• Information and Communication Technology Capability

      Information and communication technology (ICT) is a very valuable tool for students to conduct historical investigations. ICT offers many benefits and Pope Benedict XVI reiterates this important point in his message for the 43rd World Communication day.


      "These technologies are truly a gift to humanity and we must endeavour to ensure that the benefits they offer are put at the service of all human individuals and communities, especially those who are most disadvantaged and vulnerable"
      (Message of Pope Benedict XVI for the 43rd World Communication day, "New Technologies, New Relationships", 2009)

      Pope Benedict also makes the point in his message for the 43rd World Communication day, that the dignity of the human person has to be upheld in all endeavours.

      ICT can assist in the research and analysis of historical information. It is crucial that ICT is used not as a tool to divide and separate the human family but technological applications such as wikis, blogs, spreadsheets and online forums draw everyone together and highlight past and current social evils, and plan for new ways to grow in love for God and neighbour.

    • Intercultural Understanding

      All humans form a unity with each other, as they originate from the one God (CCC 360). All people are created unique, which makes cultures very diverse.

      Pope Benedict XVI in his address at the meeting with the World of Culture in 2010, stresses the importance and beauty of valuing the cultures around the world. He states;


      “Given the reality of cultural diversity, people need not only to accept the existence of the culture of others, but also to aspire to be enriched by it and to offer to it whatever they possess that is good, true and beautiful”
      (Pope Benedict XVI Address at the Meeting with the World of Culture, Bélem, Lisbon, 12 May 2010)

      The study of History allows students to appreciate the many contributions of different cultures throughout history. Many cultures have rich traditions steeped in history, which value the dignity of the human person. Such traditions should be celebrated, as they point to the infinite loving God.

    • Literacy

      Literacy is a very important skill, as reading, communication and comprehension of texts is essential for humans, to function successfully in society. Pope Paul VI emphasises the importance of literacy, in his encyclical letter on the development of peoples "Populorum Progressio", stating;

      "literacy is the first and most basic tool for personal enrichment and social integration; and it is society's most valuable tool for furthering development and economic progress."
      (Pope Paul VI, Populorum Progressio, Encyclical Letter on the Development of Peoples, 1967).

      Literacy skills for students are essential,  to allow for the proper use and understanding of historical language and texts. Literacy in the historical domain, allows historical information and perspectives to be communicated effectively, which makes good use of God's gift of human intellect, especially when it is ordered towards the good of humanity.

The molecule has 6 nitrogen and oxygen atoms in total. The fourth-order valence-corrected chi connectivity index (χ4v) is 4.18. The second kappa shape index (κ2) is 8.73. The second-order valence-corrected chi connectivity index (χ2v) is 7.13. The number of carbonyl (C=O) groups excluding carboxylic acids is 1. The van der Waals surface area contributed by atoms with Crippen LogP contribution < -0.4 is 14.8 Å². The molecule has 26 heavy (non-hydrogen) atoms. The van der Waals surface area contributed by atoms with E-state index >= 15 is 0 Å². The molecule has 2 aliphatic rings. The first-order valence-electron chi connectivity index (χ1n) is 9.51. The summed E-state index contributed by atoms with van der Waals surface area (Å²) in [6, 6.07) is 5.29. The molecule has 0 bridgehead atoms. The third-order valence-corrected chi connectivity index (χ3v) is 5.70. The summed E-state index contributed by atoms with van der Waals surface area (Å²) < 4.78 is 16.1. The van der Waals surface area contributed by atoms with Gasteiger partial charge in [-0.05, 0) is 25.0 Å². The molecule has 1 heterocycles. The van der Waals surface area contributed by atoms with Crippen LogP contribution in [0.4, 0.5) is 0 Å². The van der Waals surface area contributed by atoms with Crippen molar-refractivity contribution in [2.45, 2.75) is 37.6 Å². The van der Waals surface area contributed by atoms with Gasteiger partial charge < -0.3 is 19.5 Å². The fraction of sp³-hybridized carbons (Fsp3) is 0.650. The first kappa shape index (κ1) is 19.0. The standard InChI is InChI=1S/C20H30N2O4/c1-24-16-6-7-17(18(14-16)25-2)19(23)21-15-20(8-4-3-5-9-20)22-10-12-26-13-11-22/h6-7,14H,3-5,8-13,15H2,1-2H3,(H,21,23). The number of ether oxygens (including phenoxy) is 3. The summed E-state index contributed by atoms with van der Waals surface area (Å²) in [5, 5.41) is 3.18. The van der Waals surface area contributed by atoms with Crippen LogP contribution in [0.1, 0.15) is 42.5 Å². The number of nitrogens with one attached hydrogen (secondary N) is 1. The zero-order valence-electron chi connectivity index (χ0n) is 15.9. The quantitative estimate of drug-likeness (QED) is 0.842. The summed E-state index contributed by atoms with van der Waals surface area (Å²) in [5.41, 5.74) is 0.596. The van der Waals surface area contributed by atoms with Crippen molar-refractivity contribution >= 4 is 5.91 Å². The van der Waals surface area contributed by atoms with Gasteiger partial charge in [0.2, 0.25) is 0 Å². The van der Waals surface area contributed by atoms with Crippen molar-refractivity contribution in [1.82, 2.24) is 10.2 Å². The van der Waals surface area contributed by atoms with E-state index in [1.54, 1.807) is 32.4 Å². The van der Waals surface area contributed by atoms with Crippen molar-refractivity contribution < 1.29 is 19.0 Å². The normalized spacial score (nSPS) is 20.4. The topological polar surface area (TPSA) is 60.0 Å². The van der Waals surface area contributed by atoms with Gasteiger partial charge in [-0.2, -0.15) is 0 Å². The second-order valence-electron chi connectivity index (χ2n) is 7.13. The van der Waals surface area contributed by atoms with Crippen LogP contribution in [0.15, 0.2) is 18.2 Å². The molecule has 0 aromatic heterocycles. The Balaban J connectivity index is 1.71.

• Numeracy

      Numeracy is the ability to apply mathematics in the world. Being numerate in the field of History allows quantitative historical data to be analysed which aids the understanding of the past.

      The Vatican's Congregation for Catholic Education 1998 document "The Religious Dimension of Education in a Catholic School" points out that students should not only be exposed to the negative history of humanity but also explore the positive contribution that many people have made throughout history:

      "the teacher should help students to see history as a whole. Looking at the grand picture, they will see the development of civilisations, and learn about progress in such things as economic development, human freedom, and international cooperation. Realising this can help to offset the disgust that comes from learning about the darker side of human history."
      (Congregation for Catholic Education, The Religious Dimension of Education in a Catholic School, 7 April 1988)

      Use of time lines, graphs and tables, maps, scales and statistics are ways that historical investigations can be conducted and the positive and negative events of human history can be explored.

    • Personal and Social Capability

      History presents many occasions where the sins of individuals or groups of people have dehumanised many people and not respected the dignity they deserve, being made in the image and likeness of God. The followers of Christ are called to empathise with people past and present who have suffered affliction such as indigenous groups, refugees, people forced into slavery and victims of wars.

      "The joy and hope, the grief and anguish of the men of our time, especially of those who are poor or afflicted in any way, are the joy and hope, the grief and anguish of the followers of Christ as well" (YouCat #438).